Level: Grade 2

**Purpose: **Puzzles focus on two mathematical ideas.

**“Expanded notation”**using blocks, not writing, as notation: creating two- and three-digit numbers by multiple addition of 1s, 10s and 100s, using only addition.

**Rounding and adjusting:**creating two- and three-digit numbers by recognizing and creating nearby roundings to the nearest 10 or 100 and using subtraction to adjust.

Children learn by experimenting and seeing the effect of their work. They learn how adding (and subtracting) 1, 10, or 100 affects the value, the written numeral and the spoken number name; they puzzle out how to get particular results; they explore adding 9 by thinking about adding 10 and then adjusting (subtracting one); and they explore *multiple* additions of 9 by applying the same thinking multiple times; they practice adding 9 mentally with brief and lively oral/aural exercises, and explore doing the same with adding 19 and 99 by using the easier addition and then adjustment.

Work is not “checked” as in tutorial apps and games. Children see the effects their code produces and change it if they like. Children mark “I did it!” on a pdf as they do the puzzles.

**Description: **Children see Dino, happily announcing that it’s thinking the number 0.

They also have six programming blocks, , , , , and , with which to tell Dino what they want it to add or subtract. Dino always reports the new result. If children want Dino to start back with 0, or to start with a different number in mind, they can specify the desired starting place with . It defaults to 0 but the child can change it.

And they have to let them specify specify the number of additions or subtractions to perform (instead of performing them one by one and counting).

Children can choose new explorations, puzzles, and challenges (Figure 3).

Some puzzles involve turning a script that does a particular job, like , into a new block, like , that instructs Dino to add or subtract numbers other than 1, 10, and 100. And sometimes they “test Dino” to see if Dino gets the right answer!

**Introducing this in class: **The very small number of programming blocks and the clear context—familiar symbols on blocks—make it easy to introduce this in less than 10 minutes to 7-year-olds who have had little prior programming experience. Show how to drag a block and how to click; have a child come up to demonstrate another move; show how to type a number other than 0 in the block (and then click it); have a child show the same; and show how to get a new puzzle. Children do half the demonstrating and can then work independently. They will slip, but they get immediate feedback on what their code does, so they can self-correct.

**Teacher notes: **

- We recommend that children have their first mathematical coding experience with the number line microworld, but they can start with this one.
- Before introducing the computer microworld, this playful, light,
*brief and lively*mental-math warmup sets the stage. NO LONGER THAN ABOUT THREE MINUTES. Gather children on the rug. Tell everyone to “Start with 30. Do you now have a 30 in your head? And you? And you? Everyone? OK, if I say ‘ten more’ you’ll say…. Right! Forty. Mostly, I’ll say ‘ten more’ and you’ll call out what you have in your head, but don’t get ahead of me, because*sometimes*, I’ll say something different, like ‘*one*more,’ or ‘ten*less*.’ Ready?” Then, say a string of ‘ten more’ until children get to 80 or 90 and then ‘ten less’ back to around 50 and then*one time*‘one more’ (to 51) and start ‘ten more’ again. Play at a lively pace, not rushing the children, but rushing yourself to pose a new task as soon as they’ve responded. The aim is for them to be comfortable adding and subtracting 10 or 1 starting at any number (e.g., 54, 64, 74, 84, 85, 86, 76, 66, 56…). If children are enjoying the challenge, you can have them add or subtract 100.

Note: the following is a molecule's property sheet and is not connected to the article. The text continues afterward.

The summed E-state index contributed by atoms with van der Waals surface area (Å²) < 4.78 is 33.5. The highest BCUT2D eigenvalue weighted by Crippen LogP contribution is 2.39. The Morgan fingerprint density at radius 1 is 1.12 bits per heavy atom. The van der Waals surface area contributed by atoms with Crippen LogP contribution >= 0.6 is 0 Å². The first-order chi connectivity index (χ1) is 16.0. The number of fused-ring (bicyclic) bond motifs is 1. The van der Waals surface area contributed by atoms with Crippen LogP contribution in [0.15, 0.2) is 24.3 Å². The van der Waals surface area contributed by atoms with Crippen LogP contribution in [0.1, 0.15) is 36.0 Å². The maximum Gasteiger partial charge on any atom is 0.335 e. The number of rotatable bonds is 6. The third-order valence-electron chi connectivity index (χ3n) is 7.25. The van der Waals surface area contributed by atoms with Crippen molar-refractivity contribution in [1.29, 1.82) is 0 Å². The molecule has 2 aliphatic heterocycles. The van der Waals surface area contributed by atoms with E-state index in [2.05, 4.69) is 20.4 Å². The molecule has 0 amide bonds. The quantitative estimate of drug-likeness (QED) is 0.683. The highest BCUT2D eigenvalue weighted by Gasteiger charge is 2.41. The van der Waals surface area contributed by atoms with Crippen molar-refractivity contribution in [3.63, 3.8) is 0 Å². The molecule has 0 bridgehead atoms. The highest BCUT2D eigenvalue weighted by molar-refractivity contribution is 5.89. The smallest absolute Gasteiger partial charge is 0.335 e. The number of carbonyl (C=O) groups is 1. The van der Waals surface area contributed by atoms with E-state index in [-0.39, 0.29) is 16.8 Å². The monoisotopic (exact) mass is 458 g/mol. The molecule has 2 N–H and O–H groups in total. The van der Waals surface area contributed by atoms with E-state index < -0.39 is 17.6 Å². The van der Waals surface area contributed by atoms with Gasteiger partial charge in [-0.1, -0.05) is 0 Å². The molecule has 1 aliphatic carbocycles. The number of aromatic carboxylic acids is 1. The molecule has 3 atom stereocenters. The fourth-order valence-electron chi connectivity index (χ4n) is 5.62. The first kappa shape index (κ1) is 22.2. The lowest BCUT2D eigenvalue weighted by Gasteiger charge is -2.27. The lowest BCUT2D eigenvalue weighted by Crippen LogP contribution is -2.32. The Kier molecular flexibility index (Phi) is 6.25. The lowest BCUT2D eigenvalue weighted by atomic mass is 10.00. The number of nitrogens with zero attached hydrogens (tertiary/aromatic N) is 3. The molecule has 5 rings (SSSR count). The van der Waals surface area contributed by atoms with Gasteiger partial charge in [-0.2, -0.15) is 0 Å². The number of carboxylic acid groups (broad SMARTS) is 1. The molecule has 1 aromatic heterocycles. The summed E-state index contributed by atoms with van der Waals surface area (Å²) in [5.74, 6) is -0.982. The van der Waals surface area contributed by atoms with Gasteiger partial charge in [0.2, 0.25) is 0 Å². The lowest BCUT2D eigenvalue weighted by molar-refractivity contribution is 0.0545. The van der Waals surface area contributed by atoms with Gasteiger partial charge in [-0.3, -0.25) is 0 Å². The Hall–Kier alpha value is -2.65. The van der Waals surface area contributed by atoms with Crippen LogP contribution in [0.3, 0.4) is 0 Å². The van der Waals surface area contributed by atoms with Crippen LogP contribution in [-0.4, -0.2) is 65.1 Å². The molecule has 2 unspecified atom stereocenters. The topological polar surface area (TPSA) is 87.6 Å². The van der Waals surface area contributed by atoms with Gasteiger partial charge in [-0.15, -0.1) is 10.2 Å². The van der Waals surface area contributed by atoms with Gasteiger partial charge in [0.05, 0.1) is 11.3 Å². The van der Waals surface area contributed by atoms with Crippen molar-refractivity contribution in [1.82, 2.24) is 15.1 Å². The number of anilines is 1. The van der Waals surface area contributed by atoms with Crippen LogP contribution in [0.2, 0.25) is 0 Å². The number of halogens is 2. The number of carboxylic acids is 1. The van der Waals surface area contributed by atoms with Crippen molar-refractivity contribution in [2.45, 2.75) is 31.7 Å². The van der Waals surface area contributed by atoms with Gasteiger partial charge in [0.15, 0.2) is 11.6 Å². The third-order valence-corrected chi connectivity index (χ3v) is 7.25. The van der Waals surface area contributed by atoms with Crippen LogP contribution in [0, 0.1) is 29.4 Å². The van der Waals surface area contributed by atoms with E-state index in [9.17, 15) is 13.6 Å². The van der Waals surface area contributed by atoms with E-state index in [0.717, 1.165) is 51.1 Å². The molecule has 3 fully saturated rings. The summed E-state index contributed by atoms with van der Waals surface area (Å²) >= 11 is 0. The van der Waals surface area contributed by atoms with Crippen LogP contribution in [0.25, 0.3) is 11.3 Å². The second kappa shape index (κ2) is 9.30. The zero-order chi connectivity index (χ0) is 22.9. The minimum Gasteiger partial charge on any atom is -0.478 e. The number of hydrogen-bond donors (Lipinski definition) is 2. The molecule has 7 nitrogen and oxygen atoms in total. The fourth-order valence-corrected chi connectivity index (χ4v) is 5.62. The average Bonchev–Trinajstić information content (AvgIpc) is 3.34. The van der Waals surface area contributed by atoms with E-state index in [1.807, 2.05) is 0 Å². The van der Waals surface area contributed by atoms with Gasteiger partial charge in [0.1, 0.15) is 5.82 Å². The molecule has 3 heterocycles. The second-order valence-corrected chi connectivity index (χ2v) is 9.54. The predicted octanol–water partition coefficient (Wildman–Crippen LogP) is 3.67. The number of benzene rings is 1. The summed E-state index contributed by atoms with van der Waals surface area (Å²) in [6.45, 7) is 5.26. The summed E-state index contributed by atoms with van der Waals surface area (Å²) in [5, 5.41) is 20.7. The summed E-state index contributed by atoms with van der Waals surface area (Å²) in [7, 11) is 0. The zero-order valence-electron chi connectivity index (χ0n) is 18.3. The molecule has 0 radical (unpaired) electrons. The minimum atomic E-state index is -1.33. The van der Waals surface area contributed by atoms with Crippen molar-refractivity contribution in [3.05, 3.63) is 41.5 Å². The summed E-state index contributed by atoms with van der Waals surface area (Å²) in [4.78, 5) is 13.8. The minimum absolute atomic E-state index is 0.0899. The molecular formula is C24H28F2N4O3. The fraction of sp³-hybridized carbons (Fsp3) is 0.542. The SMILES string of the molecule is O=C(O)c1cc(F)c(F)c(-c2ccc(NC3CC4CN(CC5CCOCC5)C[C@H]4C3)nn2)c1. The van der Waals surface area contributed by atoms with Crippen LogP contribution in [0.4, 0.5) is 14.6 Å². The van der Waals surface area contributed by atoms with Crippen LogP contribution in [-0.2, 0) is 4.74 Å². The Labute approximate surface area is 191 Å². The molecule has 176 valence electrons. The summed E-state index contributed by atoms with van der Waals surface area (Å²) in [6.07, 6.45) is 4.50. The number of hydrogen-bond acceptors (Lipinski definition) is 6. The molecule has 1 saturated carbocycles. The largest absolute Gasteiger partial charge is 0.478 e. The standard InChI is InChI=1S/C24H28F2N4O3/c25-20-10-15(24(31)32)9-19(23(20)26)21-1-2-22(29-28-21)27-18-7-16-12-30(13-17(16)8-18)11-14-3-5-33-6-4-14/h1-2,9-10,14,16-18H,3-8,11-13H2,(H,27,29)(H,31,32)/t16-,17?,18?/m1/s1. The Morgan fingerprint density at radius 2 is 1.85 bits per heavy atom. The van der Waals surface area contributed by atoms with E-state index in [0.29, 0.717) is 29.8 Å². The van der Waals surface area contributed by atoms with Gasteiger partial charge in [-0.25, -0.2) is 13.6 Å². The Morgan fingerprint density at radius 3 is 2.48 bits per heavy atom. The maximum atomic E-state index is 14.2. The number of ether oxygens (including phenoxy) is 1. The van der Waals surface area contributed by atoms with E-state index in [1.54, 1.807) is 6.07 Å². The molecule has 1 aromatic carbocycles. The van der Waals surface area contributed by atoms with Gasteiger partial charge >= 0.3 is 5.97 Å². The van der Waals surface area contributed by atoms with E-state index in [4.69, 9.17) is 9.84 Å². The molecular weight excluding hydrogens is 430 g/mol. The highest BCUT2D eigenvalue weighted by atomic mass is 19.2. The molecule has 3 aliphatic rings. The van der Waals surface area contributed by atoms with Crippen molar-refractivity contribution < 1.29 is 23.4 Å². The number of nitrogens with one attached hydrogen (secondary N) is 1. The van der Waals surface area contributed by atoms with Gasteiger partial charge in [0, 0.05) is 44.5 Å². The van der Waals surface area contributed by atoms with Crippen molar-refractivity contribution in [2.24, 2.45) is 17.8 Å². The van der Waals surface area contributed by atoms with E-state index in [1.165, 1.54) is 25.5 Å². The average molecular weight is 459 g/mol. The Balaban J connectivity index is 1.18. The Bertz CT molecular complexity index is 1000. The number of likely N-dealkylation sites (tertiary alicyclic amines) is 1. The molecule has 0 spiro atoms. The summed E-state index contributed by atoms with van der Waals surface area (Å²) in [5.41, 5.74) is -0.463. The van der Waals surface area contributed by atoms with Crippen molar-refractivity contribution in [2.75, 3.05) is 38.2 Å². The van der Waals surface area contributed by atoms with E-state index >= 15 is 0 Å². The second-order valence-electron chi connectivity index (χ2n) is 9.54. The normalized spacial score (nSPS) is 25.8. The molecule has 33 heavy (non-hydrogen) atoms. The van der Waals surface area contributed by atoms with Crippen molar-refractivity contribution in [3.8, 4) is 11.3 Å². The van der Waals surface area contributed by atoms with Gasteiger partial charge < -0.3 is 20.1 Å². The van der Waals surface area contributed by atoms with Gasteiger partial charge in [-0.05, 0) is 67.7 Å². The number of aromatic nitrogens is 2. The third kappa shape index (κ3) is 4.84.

**Note:**Even for children who are quite able to add or subtract 1, 10, or 100 in their heads, it is*very*hard for children, at this age, to hold numbers reliably in their heads while switching quickly among those operations, so expect lots of slips. If children give conflicting answers, just check in “what number did we start at?” as if you are, yourself, unsure, and choose one response, right or wrong, to declare as the new starting point. **Choose***(a)*if children*have not*worked in the number line microworld. Go directly to*(b)*if children*have*previously worked in the number line microworld.

**For children who have**and are seeing coding for the first time now, compare coding to language. “What languages do*not*used the number line microworld*we*speak in this class?” “We’ll learn a language the computer knows. Here*(show the microworld and point to the blocks)*are some of its words.”*See the Number Line introductory video [link here] for one way to introduce the coding. “*Clicking on these ‘words’—we call them*blocks*—tells the computer what we want Dino to do. We can snap these blocks together like Legos to make a sentence that tells the computer more things to do.”**Children who**will remember a lot. Just say “Now we’ll teach Dino to add or subtract 1, 10, or 100, like you just did!” Ask a child to drag out one addition (or “plus”) block and show what happens. Ask another child to show how to start Dino back at 0. Ask someone else to show how to start Dino at 34. Ask someone else, what Dino*have*used the number line microworld*should*say if we tell Dino to add 10 to that. (44) Then have someone see if Dino “gets the right answer.”

- No puzzle in the microworld refers to or uses negative numbers, but children often arrive at them by accident, and with great delight. Children often recognize these and feel excited and proud at finding them;
*nearly all*know what blocks to click to get back to “ordinary numbers,” and many can even predict what number they’ll arrive at. No further discussion is needed at this point.